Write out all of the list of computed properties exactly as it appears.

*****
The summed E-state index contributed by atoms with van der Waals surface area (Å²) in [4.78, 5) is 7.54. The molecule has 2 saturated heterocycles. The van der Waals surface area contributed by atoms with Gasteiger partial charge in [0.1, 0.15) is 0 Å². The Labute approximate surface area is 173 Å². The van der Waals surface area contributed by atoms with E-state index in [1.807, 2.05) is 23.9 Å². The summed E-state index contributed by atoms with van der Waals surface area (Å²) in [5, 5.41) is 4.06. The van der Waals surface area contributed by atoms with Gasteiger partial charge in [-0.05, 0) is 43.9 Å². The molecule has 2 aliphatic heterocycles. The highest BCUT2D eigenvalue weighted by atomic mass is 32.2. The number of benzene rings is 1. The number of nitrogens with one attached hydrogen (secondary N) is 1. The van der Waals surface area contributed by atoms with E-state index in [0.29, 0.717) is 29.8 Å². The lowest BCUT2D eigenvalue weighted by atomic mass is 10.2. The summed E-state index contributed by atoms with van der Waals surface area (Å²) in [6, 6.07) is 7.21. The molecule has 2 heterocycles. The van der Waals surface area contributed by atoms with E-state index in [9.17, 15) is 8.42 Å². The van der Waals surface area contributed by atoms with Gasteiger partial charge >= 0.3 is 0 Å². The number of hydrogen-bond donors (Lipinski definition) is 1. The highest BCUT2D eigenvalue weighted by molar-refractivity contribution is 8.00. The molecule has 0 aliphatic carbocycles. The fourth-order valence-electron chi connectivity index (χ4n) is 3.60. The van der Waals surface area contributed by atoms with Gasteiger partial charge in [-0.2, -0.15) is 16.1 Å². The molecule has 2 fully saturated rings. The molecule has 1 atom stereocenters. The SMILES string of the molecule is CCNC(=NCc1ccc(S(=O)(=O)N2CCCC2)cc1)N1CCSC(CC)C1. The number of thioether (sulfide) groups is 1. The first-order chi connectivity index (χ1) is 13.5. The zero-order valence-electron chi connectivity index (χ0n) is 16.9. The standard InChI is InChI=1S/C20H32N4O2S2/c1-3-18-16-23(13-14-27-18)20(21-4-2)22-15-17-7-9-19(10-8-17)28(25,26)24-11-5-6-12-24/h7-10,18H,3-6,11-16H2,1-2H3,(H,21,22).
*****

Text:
The summed E-state index contributed by atoms with van der Waals surface area (Å²) in [4.78, 5) is 7.54. The molecule has 2 saturated heterocycles. The van der Waals surface area contributed by atoms with Gasteiger partial charge in [0.1, 0.15) is 0 Å². The Labute approximate surface area is 173 Å². The van der Waals surface area contributed by atoms with E-state index in [1.807, 2.05) is 23.9 Å². The summed E-state index contributed by atoms with van der Waals surface area (Å²) in [5, 5.41) is 4.06. The van der Waals surface area contributed by atoms with Gasteiger partial charge in [-0.05, 0) is 43.9 Å². The molecule has 2 aliphatic heterocycles. The highest BCUT2D eigenvalue weighted by atomic mass is 32.2. The number of benzene rings is 1. The number of nitrogens with one attached hydrogen (secondary N) is 1. The van der Waals surface area contributed by atoms with E-state index in [0.29, 0.717) is 29.8 Å². The lowest BCUT2D eigenvalue weighted by atomic mass is 10.2. The summed E-state index contributed by atoms with van der Waals surface area (Å²) in [6, 6.07) is 7.21. The molecule has 2 heterocycles. The van der Waals surface area contributed by atoms with E-state index in [9.17, 15) is 8.42 Å². The van der Waals surface area contributed by atoms with Gasteiger partial charge >= 0.3 is 0 Å². The number of hydrogen-bond donors (Lipinski definition) is 1. The highest BCUT2D eigenvalue weighted by molar-refractivity contribution is 8.00. The molecule has 0 aliphatic carbocycles. The fourth-order valence-electron chi connectivity index (χ4n) is 3.60. The van der Waals surface area contributed by atoms with Gasteiger partial charge in [-0.2, -0.15) is 16.1 Å². The molecule has 2 fully saturated rings. The molecule has 1 atom stereocenters. The SMILES string of the molecule is CCNC(=NCc1ccc(S(=O)(=O)N2CCCC2)cc1)N1CCSC(CC)C1. The number of thioether (sulfide) groups is 1. The first-order chi connectivity index (χ1) is 13.5. The zero-order valence-electron chi connectivity index (χ0n) is 16.9. The standard InChI is InChI=1S/C20H32N4O2S2/c1-3-18-16-23(13-14-27-18)20(21-4-2)22-15-17-7-9-19(10-8-17)28(25,26)24-11-5-6-12-24/h7-10,18H,3-6,11-16H2,1-2H3,(H,21,22).